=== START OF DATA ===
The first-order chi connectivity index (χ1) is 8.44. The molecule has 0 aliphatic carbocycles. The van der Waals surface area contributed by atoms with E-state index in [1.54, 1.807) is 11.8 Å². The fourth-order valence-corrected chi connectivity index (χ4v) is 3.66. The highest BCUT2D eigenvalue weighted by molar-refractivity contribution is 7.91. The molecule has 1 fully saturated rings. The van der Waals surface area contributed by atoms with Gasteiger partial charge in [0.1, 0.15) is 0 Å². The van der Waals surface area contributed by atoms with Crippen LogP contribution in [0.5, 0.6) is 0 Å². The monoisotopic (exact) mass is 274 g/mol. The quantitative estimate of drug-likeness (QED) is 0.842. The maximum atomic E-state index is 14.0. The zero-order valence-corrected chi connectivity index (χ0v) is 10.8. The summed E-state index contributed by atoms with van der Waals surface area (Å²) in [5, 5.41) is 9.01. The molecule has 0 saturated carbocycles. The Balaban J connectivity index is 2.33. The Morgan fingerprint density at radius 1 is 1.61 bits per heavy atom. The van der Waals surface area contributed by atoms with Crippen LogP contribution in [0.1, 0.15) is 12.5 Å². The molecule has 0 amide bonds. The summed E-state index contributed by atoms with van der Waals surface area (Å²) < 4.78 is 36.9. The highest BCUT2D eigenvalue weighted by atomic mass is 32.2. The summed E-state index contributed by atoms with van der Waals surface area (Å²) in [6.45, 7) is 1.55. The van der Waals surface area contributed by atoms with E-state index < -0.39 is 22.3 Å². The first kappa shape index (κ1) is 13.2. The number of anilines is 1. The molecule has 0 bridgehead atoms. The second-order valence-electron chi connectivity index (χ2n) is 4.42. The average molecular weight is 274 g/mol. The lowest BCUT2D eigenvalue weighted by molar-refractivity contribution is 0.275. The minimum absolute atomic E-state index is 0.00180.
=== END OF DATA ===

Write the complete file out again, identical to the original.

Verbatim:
The first-order chi connectivity index (χ1) is 8.44. The molecule has 0 aliphatic carbocycles. The van der Waals surface area contributed by atoms with E-state index in [1.54, 1.807) is 11.8 Å². The fourth-order valence-corrected chi connectivity index (χ4v) is 3.66. The highest BCUT2D eigenvalue weighted by molar-refractivity contribution is 7.91. The molecule has 1 fully saturated rings. The van der Waals surface area contributed by atoms with Gasteiger partial charge in [0.1, 0.15) is 0 Å². The van der Waals surface area contributed by atoms with Crippen LogP contribution in [0.5, 0.6) is 0 Å². The monoisotopic (exact) mass is 274 g/mol. The quantitative estimate of drug-likeness (QED) is 0.842. The maximum atomic E-state index is 14.0. The zero-order valence-corrected chi connectivity index (χ0v) is 10.8. The summed E-state index contributed by atoms with van der Waals surface area (Å²) in [5, 5.41) is 9.01. The molecule has 0 saturated carbocycles. The Balaban J connectivity index is 2.33. The Morgan fingerprint density at radius 1 is 1.61 bits per heavy atom. The van der Waals surface area contributed by atoms with Crippen LogP contribution in [0.1, 0.15) is 12.5 Å². The molecule has 0 amide bonds. The summed E-state index contributed by atoms with van der Waals surface area (Å²) < 4.78 is 36.9. The highest BCUT2D eigenvalue weighted by atomic mass is 32.2. The summed E-state index contributed by atoms with van der Waals surface area (Å²) in [6.45, 7) is 1.55. The van der Waals surface area contributed by atoms with E-state index < -0.39 is 22.3 Å². The first kappa shape index (κ1) is 13.2. The number of anilines is 1. The molecule has 0 bridgehead atoms. The second-order valence-electron chi connectivity index (χ2n) is 4.42. The average molecular weight is 274 g/mol. The lowest BCUT2D eigenvalue weighted by molar-refractivity contribution is 0.275. The minimum absolute atomic E-state index is 0.00180.